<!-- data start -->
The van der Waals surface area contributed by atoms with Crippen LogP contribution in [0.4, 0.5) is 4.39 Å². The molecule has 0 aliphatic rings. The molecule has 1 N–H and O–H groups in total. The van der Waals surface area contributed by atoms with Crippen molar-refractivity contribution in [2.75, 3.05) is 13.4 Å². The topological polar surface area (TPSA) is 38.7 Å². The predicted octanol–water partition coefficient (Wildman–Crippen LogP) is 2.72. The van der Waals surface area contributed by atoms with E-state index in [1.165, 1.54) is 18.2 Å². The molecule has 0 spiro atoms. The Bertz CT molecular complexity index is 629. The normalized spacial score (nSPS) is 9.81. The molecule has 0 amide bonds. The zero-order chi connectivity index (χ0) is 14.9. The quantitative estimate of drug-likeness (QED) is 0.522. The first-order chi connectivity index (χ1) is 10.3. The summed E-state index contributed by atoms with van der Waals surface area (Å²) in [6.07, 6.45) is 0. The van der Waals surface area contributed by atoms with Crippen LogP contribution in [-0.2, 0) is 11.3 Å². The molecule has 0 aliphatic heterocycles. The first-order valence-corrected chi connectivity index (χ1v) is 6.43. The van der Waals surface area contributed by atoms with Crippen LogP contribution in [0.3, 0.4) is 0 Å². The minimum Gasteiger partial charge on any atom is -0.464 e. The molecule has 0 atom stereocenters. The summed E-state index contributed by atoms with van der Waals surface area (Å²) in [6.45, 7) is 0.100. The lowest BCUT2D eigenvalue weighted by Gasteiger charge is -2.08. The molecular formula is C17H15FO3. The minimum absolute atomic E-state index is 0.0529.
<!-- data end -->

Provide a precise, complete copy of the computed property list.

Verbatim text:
The van der Waals surface area contributed by atoms with Crippen LogP contribution in [0.4, 0.5) is 4.39 Å². The molecule has 0 aliphatic rings. The molecule has 1 N–H and O–H groups in total. The van der Waals surface area contributed by atoms with Crippen molar-refractivity contribution in [2.75, 3.05) is 13.4 Å². The topological polar surface area (TPSA) is 38.7 Å². The predicted octanol–water partition coefficient (Wildman–Crippen LogP) is 2.72. The van der Waals surface area contributed by atoms with E-state index in [1.165, 1.54) is 18.2 Å². The molecule has 0 spiro atoms. The Bertz CT molecular complexity index is 629. The normalized spacial score (nSPS) is 9.81. The molecule has 0 amide bonds. The zero-order chi connectivity index (χ0) is 14.9. The quantitative estimate of drug-likeness (QED) is 0.522. The first-order chi connectivity index (χ1) is 10.3. The summed E-state index contributed by atoms with van der Waals surface area (Å²) in [6.07, 6.45) is 0. The van der Waals surface area contributed by atoms with Crippen LogP contribution in [-0.2, 0) is 11.3 Å². The molecule has 0 aliphatic heterocycles. The first-order valence-corrected chi connectivity index (χ1v) is 6.43. The van der Waals surface area contributed by atoms with Crippen LogP contribution in [0.3, 0.4) is 0 Å². The minimum Gasteiger partial charge on any atom is -0.464 e. The molecule has 0 atom stereocenters. The summed E-state index contributed by atoms with van der Waals surface area (Å²) in [6.45, 7) is 0.100. The lowest BCUT2D eigenvalue weighted by Gasteiger charge is -2.08. The molecular formula is C17H15FO3. The minimum absolute atomic E-state index is 0.0529.